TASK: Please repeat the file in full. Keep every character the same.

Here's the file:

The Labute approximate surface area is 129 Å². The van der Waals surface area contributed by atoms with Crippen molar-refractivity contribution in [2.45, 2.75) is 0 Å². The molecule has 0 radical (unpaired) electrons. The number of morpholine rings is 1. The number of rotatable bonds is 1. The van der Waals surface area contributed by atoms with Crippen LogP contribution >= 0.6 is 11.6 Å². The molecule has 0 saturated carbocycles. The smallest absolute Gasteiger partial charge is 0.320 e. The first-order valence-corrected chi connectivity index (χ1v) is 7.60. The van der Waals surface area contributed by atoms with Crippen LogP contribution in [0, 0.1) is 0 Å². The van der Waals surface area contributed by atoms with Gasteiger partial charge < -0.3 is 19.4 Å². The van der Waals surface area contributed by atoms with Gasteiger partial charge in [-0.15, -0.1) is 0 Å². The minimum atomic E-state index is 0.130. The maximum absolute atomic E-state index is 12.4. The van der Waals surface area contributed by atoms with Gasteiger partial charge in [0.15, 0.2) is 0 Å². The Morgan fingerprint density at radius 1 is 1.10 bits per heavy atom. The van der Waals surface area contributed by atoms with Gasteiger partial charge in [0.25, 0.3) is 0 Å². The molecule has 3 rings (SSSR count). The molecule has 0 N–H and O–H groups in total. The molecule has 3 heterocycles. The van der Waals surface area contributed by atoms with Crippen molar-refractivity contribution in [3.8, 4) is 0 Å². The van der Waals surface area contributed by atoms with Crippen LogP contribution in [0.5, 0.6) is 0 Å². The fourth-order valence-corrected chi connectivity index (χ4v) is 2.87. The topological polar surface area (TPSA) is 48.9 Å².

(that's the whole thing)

The Labute approximate surface area is 129 Å². The van der Waals surface area contributed by atoms with Crippen molar-refractivity contribution in [2.45, 2.75) is 0 Å². The molecule has 0 radical (unpaired) electrons. The number of morpholine rings is 1. The number of rotatable bonds is 1. The van der Waals surface area contributed by atoms with Crippen LogP contribution >= 0.6 is 11.6 Å². The molecule has 0 saturated carbocycles. The smallest absolute Gasteiger partial charge is 0.320 e. The first-order valence-corrected chi connectivity index (χ1v) is 7.60. The van der Waals surface area contributed by atoms with Crippen LogP contribution in [0, 0.1) is 0 Å². The van der Waals surface area contributed by atoms with Gasteiger partial charge < -0.3 is 19.4 Å². The van der Waals surface area contributed by atoms with Gasteiger partial charge in [-0.15, -0.1) is 0 Å². The minimum atomic E-state index is 0.130. The maximum absolute atomic E-state index is 12.4. The van der Waals surface area contributed by atoms with Gasteiger partial charge in [0.15, 0.2) is 0 Å². The Morgan fingerprint density at radius 1 is 1.10 bits per heavy atom. The van der Waals surface area contributed by atoms with Gasteiger partial charge in [0.25, 0.3) is 0 Å². The molecule has 3 rings (SSSR count). The molecule has 0 N–H and O–H groups in total. The molecule has 3 heterocycles. The van der Waals surface area contributed by atoms with Crippen molar-refractivity contribution in [3.8, 4) is 0 Å². The van der Waals surface area contributed by atoms with Crippen LogP contribution in [0.5, 0.6) is 0 Å². The fourth-order valence-corrected chi connectivity index (χ4v) is 2.87. The topological polar surface area (TPSA) is 48.9 Å².